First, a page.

|Publication number||US5911634 A|
|Application number||US 09/034,413|
|Publication date||Jun 15, 1999|
|Filing date||Mar 4, 1998|
|Priority date||Mar 4, 1998|
|Also published as||CA2262211A1, CA2262211C|
|Publication number||034413, 09034413, US 5911634 A, US 5911634A, US-A-5911634, US5911634 A, US5911634A|
|Inventors||Gary Nidata, Richard T. Nidata|
|Original Assignee||Nidata; Gary, Nidata; Richard T.|
|Export Citation||BiBTeX, EndNote, RefMan|
|Patent Citations (8), Referenced by (63), Classifications (10), Legal Events (5)|
|External Links: USPTO, USPTO Assignment, Espacenet|
The present invention relates to video game systems and in particular, to motion simulators therefore.
The use of motion in conjunction with various game apparatus and particularly video games is well known in the art. The use of motion in conjunction with video displays other than for games is also known--i.e. in various types of simulators for planes and ground vehicles, motion generating devices are commonly utilized.
Thus, U.S. Pat. No. 4,066,256 discloses a ride for an amusement park wherein hydraulic rams are utilized to move the passengers who are seated in a vehicle. The arrangement is a relatively standard one wherein the hydraulic rams may be employed to tilt the vehicle in different directions.
U.S. Pat. No. 5,662,523 discloses a game apparatus having a plurality of video display devices for each of a plurality of players with separate units for controlling the video display of the corresponding video display device. A position sensor detects positions of movements of the players and based on the position information about one player, the player control units for the other players control the corresponding display device to give the change to the video watched by the other players.
A video game/simulator system is also shown in U.S. Pat. No. 5,551,701 wherein the system may be used in conjunction with a personal computer. The unit includes a joy stick, as well as a keyboard and foot pedals. The unit may be used with the game board of a personal computer.
U.S. Pat. No. 5,564,985 discloses a system for experiencing a recording wherein a seat is provided which is operated by pneumatic cylinders. The unit may be used in conjunction with video displayed on a screen which moves in the same plane as the seat.
While the above patents teach various types of motion generating devices for use with chairs or seats, the use of such chairs or seats in a residential application has not become popular possibly due to the lack of a suitable device for a residential environment.
It is an object of the present invention to provide a motion simulator suitable for use with a video display and which motion simulator is reliable and suitable for residential use.
It is a further object of the present invention to provide a motion simulator which is relatively simple to construct and inexpensive.
It is a further object of the present invention to provide a tiltable platform suitable for use as a base in a motion simulator.
According to one aspect of the present invention, there is provided a motion simulator which comprises a base, a platform mounted on the base, the platform being mounted by a multi directional swivel connection, first and second motion actuators situated proximate first and second sides of the platform. Each motion actuator comprises a motor, a shaft rotatably driven by the motor and a cam member mounted on the shaft. A roller is mounted on the cam member and is associated with a follower mounted on the platform, the arrangement being such that rotation of the shaft and the cam will cause the roller to move within the follower and cause vertical movement of the platform proximate the follower.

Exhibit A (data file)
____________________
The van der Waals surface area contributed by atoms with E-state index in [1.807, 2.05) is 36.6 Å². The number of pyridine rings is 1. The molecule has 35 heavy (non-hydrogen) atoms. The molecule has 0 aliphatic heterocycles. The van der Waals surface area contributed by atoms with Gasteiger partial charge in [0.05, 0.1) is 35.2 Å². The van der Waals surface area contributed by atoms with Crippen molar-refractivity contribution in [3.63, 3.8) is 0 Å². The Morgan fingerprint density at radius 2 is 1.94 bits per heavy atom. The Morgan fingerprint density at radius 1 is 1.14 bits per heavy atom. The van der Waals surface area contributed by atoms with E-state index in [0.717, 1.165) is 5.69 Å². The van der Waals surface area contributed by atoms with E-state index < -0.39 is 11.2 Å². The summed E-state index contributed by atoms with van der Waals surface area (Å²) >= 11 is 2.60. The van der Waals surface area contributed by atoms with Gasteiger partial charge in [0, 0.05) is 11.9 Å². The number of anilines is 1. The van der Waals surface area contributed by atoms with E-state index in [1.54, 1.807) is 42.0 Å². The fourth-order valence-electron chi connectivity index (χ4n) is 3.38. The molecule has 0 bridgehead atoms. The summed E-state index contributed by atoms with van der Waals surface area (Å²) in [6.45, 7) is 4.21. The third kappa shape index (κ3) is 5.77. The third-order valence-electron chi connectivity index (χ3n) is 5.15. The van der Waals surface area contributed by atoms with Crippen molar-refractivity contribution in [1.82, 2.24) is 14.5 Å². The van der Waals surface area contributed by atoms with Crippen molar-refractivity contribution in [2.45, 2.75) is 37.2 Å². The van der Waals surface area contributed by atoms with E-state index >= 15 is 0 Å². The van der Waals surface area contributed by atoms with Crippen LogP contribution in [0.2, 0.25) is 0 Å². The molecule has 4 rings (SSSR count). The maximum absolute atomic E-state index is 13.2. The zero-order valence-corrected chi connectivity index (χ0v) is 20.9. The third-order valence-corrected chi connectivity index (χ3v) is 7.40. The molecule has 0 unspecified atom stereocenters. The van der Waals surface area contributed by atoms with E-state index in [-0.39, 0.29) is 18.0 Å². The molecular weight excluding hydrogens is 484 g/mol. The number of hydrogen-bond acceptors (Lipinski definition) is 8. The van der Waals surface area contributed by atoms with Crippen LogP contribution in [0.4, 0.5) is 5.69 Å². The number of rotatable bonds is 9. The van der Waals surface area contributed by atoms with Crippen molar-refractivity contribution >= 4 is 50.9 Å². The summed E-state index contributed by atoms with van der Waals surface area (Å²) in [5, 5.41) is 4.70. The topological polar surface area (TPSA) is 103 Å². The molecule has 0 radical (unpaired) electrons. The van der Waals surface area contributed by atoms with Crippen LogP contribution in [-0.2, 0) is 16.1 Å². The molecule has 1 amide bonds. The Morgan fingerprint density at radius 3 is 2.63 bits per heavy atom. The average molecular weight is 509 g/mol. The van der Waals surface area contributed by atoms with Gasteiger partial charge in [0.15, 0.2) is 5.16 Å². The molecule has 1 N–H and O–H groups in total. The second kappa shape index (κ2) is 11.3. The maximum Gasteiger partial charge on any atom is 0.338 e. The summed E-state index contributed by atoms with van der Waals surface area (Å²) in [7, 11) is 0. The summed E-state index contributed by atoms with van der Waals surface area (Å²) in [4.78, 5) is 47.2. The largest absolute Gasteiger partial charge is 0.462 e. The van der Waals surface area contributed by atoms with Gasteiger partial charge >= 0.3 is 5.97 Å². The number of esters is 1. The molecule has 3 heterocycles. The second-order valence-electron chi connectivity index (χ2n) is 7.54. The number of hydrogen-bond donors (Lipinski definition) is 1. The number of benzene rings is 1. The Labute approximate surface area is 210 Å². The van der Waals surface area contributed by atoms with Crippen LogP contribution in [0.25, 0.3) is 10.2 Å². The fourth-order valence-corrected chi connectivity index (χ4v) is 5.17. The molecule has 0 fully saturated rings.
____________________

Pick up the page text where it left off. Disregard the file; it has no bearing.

In greater detail, the motion simulator of the present invention is designed to impart motion based on suitable input from any desired source. The input may, for example, be in response to actions taken by the user--i.e. motion of joy stick, foot pedals, etc. Alternatively, the input may come from external source such as a video game or other players of the game.
Suitable inputs for the same may be provided by either serial or parallel interface to the onboard computer.
The tiltable platform is mounted on a base in a three point T shaped arrangement. The base of the T comprises a swivel joint which permits movement thereabout in two planes and combinations thereof. Any suitable type of joint may be employed such as a universal joint, ball joint, etc.
At each end of the T shape mounting arrangement, there is provided a motion actuator which is designed to provide vertical movement of the platform. The vertical movement and the relative rate thereof of one actuator with respect to the other will provide the side to side tilting motion.
In a preferred embodiment, the motion apparatus uses a ball joint situated proximate the location of the chair and a pair of electrically driven actuators, one of each actuator being located proximate a corner of the platform.
The motion apparatus may include a number of accessories which will be mounted on the simulator. Thus, arrangements may be made for the mounting of conventional joy sticks, foot controls, monitor, steering wheel, etc.
In a preferred arrangement, the input which, as aforementioned, might be either a direct control or a program, will determine the X and Y orientation. Additional information with respect to the actual position of the actuators may be obtained from feedback sensors and this position is compared with a desired position. The actuator drivers are then actuated to move in the appropriate direction.
Having thus generally described the invention, reference will be made to the accompanying drawings illustrating an embodiment thereof, in which:
FIG. 1 is a perspective, partially exploded view of simulator apparatus according to the present invention;
FIG. 2 is a front elevational view thereof;
FIG. 3 is a side elevational view thereof;
FIG. 4 is a top plan view thereof;
FIG. 5 is a view taken along the lines 5--5 of FIG. 3;
FIG. 6 is a view taken along the lines 6--6 of FIG. 5;
FIG. 7 is a sectional view taken along the lines 7--7 of FIG. 5;
FIG. 8 is a partial front elevational view showing an actuator and center guide;